Date: Wednesday, 19 October 2016
Time: 11.00am - 12.30pm
Venue: Meeting Room 2-6-41 (Building 2, Level 6, Room No 41)
Contact person: Eswary Sivalingam (Logistics) and Prof Helen Nesadurai (Academic matters)

Speaker’s Profile:

Andrew Ng hails from the small town of Klang, in Selangor, Malaysia, and attended La Salle, a missionary school, for his secondary education. He pursued an education degree for his undergraduate studies, and a Master in English Literature, both at University Malaya, before continuing with his doctorate studies (literature) at University of Western Australia. He joined Monash University in 2003.

Abstract: 

This presentation considers the popularity of paranormal documentaries in the twenty-first century. Drawing on Bill Nichols’s notions of assumption about a documentary’s purpose and audience expectations, it seeks to understand an interesting conundrum posed by such documentaries, i.e. why they continue to garner strong ratings despite a lack of referential integrity consistently undermining the avowed purpose they assume to conclusively prove (or otherwise) the reality of the paranormal. Part of this irony, it argues, has to do with audiences’ familiarity leading to an expectation of these documentaries’ failure, thereby sustaining viewership rather than turning it away. Finally, this presentation will look at other possible purposes that paranormal documentaries assume, drawing particular attention to one that can plausibly explain both their success despite the lack of referential integrity and why audiences continue to watch them even while expecting them to failure in their avowed objective. It concludes with a brief discussion of the genre’s significance in the present century.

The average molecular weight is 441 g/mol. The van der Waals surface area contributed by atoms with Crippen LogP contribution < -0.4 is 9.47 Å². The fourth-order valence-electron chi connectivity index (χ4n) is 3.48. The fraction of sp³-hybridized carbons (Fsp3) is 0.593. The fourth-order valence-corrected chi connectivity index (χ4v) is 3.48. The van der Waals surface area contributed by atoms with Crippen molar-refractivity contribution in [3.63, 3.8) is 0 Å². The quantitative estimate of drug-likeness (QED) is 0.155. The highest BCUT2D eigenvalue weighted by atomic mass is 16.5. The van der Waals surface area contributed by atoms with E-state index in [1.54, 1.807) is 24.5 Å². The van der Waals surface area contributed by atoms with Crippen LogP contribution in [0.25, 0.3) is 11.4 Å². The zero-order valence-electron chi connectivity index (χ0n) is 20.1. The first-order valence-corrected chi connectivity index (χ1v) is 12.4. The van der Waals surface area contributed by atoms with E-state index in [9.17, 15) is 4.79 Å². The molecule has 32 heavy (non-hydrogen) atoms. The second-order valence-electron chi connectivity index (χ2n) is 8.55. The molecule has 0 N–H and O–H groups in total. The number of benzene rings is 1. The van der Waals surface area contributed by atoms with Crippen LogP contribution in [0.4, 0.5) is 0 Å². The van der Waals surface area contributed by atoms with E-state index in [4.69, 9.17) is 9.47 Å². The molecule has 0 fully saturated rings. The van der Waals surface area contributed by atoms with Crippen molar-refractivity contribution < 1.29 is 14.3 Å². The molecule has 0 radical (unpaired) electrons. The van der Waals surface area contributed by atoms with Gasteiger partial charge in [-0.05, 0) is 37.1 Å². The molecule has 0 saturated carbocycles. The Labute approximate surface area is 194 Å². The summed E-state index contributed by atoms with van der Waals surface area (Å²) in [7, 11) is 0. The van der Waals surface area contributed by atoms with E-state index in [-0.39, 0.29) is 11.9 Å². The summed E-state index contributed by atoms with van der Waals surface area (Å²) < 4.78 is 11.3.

Seminar Series (No. 5, 2016)

“Human-Scale Economics: Economic Growth and Poverty Reduction in Northeastern Thailand”

  Speakers: Dr Joel Moore
Date: Wednesday, 29 June 2016
Time: 11.00am - 12.30pm
Venue: Meeting Room 2-6-41 (Building 2, Level 6, Room No 41)
Contact person: Eswary Sivalingam (Logistics) and Prof Helen Nesadurai (Academic matters)

Speaker’s Profile:

Joel Moore has served as the Deputy Head of School for Education for the School of Arts and Social Sciences since 2013.  He has instituted a number of teaching and learning innovations in the classroom including a transdisciplinary unit based around a multi-week crisis simulation.  He has also utilized a variety of open source technologies to enhance student learning in and out of the classroom.

He received his Ph.D. in Political Science at Emory University in 2011. His dissertation, The Varieties of Capitalist Development: The Political Determinants of Economic Governance Systems, focused on the impact that structural and institutional factors had in constraining policy makers and shaping economic governance systems in Thailand, Malaysia, and Singapore.   

Abstract: